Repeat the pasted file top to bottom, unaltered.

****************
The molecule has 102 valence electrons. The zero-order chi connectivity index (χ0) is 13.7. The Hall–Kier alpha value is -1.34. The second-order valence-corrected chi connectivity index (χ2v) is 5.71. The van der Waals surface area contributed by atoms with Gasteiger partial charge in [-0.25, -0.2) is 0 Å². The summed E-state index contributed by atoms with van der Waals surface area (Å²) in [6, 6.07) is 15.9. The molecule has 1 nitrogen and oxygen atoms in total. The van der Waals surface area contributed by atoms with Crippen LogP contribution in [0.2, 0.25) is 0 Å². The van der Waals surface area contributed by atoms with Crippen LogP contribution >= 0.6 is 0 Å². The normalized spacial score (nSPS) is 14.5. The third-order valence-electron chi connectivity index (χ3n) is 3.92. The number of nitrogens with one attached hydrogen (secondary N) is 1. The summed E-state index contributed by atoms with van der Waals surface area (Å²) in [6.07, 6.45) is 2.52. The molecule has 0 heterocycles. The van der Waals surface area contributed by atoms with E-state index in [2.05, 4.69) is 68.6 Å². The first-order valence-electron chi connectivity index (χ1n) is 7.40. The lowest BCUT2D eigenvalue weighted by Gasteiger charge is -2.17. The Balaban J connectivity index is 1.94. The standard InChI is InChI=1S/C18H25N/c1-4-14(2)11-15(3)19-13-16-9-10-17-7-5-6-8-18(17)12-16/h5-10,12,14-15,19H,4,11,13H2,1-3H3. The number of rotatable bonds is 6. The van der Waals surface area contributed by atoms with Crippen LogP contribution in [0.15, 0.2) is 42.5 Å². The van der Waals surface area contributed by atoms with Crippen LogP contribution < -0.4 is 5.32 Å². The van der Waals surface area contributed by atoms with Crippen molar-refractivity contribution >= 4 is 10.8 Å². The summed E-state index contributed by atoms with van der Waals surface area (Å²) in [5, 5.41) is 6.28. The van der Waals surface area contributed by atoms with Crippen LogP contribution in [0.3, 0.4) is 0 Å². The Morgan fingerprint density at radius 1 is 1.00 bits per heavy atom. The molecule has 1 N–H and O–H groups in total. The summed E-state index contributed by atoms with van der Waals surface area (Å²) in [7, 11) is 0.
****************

The molecule has 102 valence electrons. The zero-order chi connectivity index (χ0) is 13.7. The Hall–Kier alpha value is -1.34. The second-order valence-corrected chi connectivity index (χ2v) is 5.71. The van der Waals surface area contributed by atoms with Gasteiger partial charge in [-0.25, -0.2) is 0 Å². The summed E-state index contributed by atoms with van der Waals surface area (Å²) in [6, 6.07) is 15.9. The molecule has 1 nitrogen and oxygen atoms in total. The van der Waals surface area contributed by atoms with Crippen LogP contribution in [0.2, 0.25) is 0 Å². The van der Waals surface area contributed by atoms with Crippen LogP contribution >= 0.6 is 0 Å². The normalized spacial score (nSPS) is 14.5. The third-order valence-electron chi connectivity index (χ3n) is 3.92. The number of nitrogens with one attached hydrogen (secondary N) is 1. The summed E-state index contributed by atoms with van der Waals surface area (Å²) in [6.07, 6.45) is 2.52. The molecule has 0 heterocycles. The van der Waals surface area contributed by atoms with E-state index in [2.05, 4.69) is 68.6 Å². The first-order valence-electron chi connectivity index (χ1n) is 7.40. The lowest BCUT2D eigenvalue weighted by Gasteiger charge is -2.17. The Balaban J connectivity index is 1.94. The standard InChI is InChI=1S/C18H25N/c1-4-14(2)11-15(3)19-13-16-9-10-17-7-5-6-8-18(17)12-16/h5-10,12,14-15,19H,4,11,13H2,1-3H3. The number of rotatable bonds is 6. The van der Waals surface area contributed by atoms with Crippen LogP contribution in [0.15, 0.2) is 42.5 Å². The van der Waals surface area contributed by atoms with Crippen LogP contribution < -0.4 is 5.32 Å². The van der Waals surface area contributed by atoms with Crippen molar-refractivity contribution >= 4 is 10.8 Å². The summed E-state index contributed by atoms with van der Waals surface area (Å²) in [5, 5.41) is 6.28. The van der Waals surface area contributed by atoms with Crippen LogP contribution in [0.3, 0.4) is 0 Å². The Morgan fingerprint density at radius 1 is 1.00 bits per heavy atom. The molecule has 1 N–H and O–H groups in total. The summed E-state index contributed by atoms with van der Waals surface area (Å²) in [7, 11) is 0.